To be killed — as in murdered — by police you don’t necessarily have to be a person of color.
Antônio Carlos Gomes’s Lo Schiavo (The Slave) receives its first major recording — and stakes its claim in the repertory.
“We will step to the edge of our humanity, expressing the commonalities that we all share, the threads that bind and connect us all.”
Feels Good Man is a provocative, entertaining, and moving documentary about an artist trying to retain his identity along with the innocence of the cartoon character he created.
Long live Fluxus, with its questionable boxes of ephemera, its baggy bags of soil, and its mad prankster sensibility.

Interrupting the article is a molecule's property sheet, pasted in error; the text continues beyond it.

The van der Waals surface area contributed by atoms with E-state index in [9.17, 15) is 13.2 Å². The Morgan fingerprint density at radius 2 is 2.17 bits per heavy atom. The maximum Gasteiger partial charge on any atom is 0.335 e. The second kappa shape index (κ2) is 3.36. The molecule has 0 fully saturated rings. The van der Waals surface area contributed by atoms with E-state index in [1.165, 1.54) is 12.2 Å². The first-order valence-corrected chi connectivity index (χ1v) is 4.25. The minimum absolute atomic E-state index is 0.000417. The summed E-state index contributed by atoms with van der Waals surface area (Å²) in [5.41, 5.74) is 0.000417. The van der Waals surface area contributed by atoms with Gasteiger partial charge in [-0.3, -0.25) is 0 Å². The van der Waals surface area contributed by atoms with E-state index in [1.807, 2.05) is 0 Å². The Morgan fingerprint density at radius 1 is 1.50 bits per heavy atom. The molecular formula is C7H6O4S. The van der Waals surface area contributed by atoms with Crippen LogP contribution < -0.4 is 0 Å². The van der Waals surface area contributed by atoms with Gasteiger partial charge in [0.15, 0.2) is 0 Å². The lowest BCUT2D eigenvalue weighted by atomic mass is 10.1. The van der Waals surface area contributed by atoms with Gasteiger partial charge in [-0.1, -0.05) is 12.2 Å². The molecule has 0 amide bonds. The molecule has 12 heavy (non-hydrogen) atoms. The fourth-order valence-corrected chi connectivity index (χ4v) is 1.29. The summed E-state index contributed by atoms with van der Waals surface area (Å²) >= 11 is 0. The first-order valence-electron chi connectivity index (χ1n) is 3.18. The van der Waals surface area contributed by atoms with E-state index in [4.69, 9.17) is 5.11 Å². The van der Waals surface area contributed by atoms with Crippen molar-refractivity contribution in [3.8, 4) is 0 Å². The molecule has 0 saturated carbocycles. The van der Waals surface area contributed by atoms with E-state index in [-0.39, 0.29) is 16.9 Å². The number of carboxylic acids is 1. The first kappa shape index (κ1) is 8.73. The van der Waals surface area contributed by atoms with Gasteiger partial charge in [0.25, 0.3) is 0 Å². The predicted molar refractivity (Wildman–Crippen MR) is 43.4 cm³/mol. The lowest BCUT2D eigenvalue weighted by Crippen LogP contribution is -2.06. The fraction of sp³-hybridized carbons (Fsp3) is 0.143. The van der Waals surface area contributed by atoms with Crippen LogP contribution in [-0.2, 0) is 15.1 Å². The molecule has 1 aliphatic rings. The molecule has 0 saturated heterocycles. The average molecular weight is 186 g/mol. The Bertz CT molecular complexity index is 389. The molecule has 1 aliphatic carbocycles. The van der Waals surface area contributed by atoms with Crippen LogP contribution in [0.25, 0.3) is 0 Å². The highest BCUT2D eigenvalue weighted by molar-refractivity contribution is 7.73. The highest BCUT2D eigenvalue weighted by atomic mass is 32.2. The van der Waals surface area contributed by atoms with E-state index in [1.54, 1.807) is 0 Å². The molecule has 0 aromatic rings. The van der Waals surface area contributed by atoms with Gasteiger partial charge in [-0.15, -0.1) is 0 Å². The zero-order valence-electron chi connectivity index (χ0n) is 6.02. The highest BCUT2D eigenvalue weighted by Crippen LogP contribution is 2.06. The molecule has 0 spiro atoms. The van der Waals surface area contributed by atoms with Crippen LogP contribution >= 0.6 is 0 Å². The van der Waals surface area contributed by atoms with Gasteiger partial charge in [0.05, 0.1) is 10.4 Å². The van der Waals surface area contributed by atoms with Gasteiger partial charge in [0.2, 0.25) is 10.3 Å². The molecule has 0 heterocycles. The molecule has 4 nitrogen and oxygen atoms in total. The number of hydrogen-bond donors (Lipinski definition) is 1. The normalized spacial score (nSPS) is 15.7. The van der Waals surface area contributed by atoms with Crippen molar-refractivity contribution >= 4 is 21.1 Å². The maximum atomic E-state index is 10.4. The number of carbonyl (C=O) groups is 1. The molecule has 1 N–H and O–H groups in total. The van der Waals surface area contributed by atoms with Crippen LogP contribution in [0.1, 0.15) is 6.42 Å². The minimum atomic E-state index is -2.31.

Humankind, at the very least, compels us to rethink fashionably pessimistic assumptions about human nature.
For some reason, Aggretsuko riffs on Japanese idols in its third season, and the shift makes the show less appealing.
A Mother Cow of jazz iconoclasts takes on German lieder, because why not?
I heartily recommend M.M. Blume’s excellent Fallout, which ably synthesizes large amounts of archival, historical, and biographical material from three continents.
Down in the Weeds, Where the World Once Was is a natural next step forward for Bright Eyes, evolving while remaining true to their core identity.